In 2012, the Campbell Union School District (CUSD) Governing Board enacted a fee on new residential development under Education Code section 17620. The fee, $2.24 per square foot on new residential construction, was based on a study that projected that “it will cost the District an average of $22,039 to house each additional student in new facilities.” This figure was based on a projected $12.8 million cost to build a new 600-student elementary school and a projected $24.4 million cost to build a new 1,000-student middle school. SummerHill owns a 110-unit residential development project in Santa Clara, within CUSD’s boundaries. In 2012 and 2013, SummerHill tendered to CUSD under protest development fees of $499,976.96. The trial court invalidated the fee and ordered a refund of SummerHill’s fees. The court of appeal affirmed, holding that the fee study did not contain the data required to properly calculate a development fee; it failed to quantify the expected amount of new development or the number of new students it would generate, did not identify the type of facilities that would be necessary to accommodate those new students, and failed to assess the costs associated with those facilities. View "SummerHill Winchester LLC v. Campbell Union School District" on Justia Law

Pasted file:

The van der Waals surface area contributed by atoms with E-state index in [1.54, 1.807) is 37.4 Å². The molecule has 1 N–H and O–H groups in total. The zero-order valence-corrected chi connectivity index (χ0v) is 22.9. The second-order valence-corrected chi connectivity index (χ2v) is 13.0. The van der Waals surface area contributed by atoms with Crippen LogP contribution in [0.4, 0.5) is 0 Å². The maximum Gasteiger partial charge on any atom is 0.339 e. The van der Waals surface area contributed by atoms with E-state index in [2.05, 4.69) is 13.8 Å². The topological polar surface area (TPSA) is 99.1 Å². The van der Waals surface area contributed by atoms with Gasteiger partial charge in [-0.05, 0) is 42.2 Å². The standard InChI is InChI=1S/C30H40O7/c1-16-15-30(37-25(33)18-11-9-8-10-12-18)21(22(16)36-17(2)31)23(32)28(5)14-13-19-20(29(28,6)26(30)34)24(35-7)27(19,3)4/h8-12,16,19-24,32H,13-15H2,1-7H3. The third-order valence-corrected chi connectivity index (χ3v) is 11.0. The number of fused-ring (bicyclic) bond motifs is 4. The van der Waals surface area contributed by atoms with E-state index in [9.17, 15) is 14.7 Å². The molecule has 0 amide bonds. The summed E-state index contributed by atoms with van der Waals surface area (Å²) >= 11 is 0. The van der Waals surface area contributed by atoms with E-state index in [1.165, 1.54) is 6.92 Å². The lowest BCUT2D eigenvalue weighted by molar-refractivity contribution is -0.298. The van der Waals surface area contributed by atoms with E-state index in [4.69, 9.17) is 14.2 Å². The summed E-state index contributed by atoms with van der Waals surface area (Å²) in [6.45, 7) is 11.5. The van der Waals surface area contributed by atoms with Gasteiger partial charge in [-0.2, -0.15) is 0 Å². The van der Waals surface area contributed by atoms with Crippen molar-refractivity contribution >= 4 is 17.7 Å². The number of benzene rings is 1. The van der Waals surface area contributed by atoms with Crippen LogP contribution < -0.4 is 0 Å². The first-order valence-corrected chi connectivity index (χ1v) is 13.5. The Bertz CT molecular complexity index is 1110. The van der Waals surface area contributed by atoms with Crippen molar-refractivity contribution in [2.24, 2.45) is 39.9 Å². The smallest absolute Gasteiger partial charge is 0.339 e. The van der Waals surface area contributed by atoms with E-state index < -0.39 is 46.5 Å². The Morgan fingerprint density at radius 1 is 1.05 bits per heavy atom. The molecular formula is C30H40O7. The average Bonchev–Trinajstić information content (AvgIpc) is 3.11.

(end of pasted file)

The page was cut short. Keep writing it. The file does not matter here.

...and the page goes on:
California Taxpayers Action Network v. Taber Construction, Inc.